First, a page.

Saturday, March 04, 2017

A remarkable galactic hybrid

LEDA 71392, UGC 12591 
Credit: ESA/Hubble & NASA

This NASA/ESA Hubble Space Telescope image showcases the remarkable galaxy UGC 12591. Classified as an S0/Sa galaxy, UGC 12591 sits somewhere between a lenticular and a spiral. It lies just under 400 million light-years away from us in the westernmost region of the Pisces–Perseus Supercluster, a long chain of galaxy clusters that stretches out for 250 million light-years — one of the largest known structures in the cosmos.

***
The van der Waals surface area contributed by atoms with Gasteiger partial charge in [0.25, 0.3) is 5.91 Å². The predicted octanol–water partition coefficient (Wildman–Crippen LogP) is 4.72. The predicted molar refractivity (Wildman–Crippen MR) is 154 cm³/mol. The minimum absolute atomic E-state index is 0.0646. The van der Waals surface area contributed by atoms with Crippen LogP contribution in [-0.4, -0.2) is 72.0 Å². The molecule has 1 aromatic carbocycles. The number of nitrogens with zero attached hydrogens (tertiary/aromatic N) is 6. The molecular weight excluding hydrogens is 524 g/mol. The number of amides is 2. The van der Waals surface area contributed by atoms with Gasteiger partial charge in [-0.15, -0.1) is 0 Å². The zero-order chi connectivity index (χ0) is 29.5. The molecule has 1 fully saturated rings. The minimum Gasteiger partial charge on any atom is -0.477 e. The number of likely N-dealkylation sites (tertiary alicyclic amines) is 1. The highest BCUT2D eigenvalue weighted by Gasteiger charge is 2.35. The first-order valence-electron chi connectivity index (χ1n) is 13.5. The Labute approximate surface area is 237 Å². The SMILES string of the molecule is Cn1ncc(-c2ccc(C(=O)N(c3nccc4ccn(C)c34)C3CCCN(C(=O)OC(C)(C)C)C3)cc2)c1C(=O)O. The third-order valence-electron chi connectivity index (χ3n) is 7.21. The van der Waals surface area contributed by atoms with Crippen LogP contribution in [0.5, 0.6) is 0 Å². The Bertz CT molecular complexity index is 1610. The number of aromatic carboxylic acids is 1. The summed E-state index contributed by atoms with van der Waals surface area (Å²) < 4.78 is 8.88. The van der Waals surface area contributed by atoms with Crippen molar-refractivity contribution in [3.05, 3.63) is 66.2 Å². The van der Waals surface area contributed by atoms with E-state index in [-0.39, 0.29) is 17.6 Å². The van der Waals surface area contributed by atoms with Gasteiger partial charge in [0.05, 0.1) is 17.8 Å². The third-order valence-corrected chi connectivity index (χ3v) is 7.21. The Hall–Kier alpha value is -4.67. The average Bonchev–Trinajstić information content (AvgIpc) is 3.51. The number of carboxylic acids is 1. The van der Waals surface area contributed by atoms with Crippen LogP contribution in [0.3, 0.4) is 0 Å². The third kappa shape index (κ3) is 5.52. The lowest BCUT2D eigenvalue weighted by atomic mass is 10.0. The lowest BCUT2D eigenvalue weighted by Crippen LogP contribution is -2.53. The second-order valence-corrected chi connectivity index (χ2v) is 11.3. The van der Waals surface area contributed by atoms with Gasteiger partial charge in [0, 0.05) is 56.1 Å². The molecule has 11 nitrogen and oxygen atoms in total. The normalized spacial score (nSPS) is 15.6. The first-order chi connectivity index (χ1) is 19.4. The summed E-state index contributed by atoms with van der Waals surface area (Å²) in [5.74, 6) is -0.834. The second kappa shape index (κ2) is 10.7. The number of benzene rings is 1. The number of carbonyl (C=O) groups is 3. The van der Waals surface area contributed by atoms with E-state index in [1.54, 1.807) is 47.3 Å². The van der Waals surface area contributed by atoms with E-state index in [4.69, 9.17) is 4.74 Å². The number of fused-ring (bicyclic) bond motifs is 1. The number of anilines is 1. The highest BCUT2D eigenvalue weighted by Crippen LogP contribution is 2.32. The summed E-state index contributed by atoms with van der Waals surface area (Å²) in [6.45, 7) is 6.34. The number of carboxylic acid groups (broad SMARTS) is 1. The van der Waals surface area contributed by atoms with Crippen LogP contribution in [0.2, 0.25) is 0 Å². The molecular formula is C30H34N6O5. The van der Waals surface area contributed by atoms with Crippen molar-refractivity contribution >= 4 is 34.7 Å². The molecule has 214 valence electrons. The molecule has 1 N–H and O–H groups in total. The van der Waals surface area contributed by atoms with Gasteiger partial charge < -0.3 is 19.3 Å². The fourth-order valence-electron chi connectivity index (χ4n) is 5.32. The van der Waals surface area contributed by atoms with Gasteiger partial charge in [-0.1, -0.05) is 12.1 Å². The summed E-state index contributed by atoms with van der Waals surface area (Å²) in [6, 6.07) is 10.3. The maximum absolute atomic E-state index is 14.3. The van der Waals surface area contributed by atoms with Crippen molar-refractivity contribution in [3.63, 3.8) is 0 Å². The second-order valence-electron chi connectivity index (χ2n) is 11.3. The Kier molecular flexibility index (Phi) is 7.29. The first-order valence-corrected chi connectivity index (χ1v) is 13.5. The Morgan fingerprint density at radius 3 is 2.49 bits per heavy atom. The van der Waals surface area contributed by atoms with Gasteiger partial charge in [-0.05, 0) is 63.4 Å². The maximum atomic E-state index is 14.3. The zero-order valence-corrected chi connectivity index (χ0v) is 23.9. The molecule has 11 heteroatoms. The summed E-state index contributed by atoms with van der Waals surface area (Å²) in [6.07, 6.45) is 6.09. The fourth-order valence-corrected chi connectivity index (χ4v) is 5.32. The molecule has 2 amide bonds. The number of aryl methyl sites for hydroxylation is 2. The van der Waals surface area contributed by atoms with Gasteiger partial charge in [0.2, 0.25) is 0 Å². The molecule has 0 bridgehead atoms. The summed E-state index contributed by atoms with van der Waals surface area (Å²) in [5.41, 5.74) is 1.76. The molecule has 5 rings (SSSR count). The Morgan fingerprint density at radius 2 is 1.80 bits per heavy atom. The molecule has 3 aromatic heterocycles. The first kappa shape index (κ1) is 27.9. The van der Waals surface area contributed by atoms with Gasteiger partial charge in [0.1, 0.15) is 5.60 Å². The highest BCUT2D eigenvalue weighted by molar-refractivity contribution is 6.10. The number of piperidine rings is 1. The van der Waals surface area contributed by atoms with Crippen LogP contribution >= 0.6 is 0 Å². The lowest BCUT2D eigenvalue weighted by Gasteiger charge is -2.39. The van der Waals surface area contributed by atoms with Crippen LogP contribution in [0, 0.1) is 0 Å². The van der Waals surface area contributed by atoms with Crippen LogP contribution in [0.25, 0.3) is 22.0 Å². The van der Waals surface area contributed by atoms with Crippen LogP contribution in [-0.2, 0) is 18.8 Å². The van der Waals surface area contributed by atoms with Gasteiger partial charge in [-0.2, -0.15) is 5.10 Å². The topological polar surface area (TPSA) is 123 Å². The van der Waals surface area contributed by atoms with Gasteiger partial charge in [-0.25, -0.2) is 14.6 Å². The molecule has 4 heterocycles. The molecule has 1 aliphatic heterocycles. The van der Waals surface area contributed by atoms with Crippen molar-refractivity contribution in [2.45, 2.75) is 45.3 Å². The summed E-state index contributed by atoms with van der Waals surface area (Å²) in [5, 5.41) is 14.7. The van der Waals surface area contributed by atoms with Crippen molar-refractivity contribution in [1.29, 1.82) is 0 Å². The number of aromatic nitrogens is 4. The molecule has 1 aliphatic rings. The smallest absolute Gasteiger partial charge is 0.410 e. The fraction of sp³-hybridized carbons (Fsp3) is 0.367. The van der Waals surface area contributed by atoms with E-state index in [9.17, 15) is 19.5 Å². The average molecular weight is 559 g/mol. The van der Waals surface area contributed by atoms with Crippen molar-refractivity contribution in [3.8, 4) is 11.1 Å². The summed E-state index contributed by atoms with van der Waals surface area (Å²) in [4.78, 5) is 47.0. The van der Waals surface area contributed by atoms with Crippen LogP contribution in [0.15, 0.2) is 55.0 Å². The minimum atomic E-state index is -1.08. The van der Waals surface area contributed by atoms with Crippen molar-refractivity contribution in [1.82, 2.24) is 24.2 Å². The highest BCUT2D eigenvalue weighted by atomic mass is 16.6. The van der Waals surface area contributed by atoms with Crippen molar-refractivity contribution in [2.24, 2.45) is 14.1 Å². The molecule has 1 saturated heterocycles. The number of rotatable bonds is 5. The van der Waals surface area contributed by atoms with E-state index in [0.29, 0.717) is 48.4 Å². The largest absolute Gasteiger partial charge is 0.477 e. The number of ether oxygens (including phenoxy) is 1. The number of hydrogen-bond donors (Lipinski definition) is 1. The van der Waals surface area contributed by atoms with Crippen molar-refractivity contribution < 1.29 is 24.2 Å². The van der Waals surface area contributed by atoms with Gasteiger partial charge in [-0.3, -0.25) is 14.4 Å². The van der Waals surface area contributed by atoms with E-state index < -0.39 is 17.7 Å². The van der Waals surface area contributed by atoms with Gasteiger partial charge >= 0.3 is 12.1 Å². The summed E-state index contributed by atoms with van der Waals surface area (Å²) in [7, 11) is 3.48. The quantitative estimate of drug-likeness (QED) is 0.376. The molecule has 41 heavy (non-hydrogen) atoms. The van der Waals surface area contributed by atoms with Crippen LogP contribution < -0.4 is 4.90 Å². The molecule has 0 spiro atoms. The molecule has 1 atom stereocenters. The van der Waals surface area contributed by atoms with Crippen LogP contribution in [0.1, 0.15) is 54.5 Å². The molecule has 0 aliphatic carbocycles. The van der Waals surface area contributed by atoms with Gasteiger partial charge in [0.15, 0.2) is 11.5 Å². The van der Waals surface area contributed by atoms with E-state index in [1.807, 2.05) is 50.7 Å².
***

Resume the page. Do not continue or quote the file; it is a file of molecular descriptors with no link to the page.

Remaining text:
The galaxy itself is also extraordinary: it is incredibly massive. The galaxy and its halo together contain several hundred billion times the mass of the Sun; four times the mass of the Milky Way. It also whirls round extremely quickly, rotating at speeds of up to 1.8 million kilometres per hour!

Observations with Hubble are helping astronomers to understand the mass of UGC 1259, and to determine whether the galaxy simply formed and grew slowly over time, or whether it might have grown unusually massive by colliding and merging with another large galaxy at some point in its past.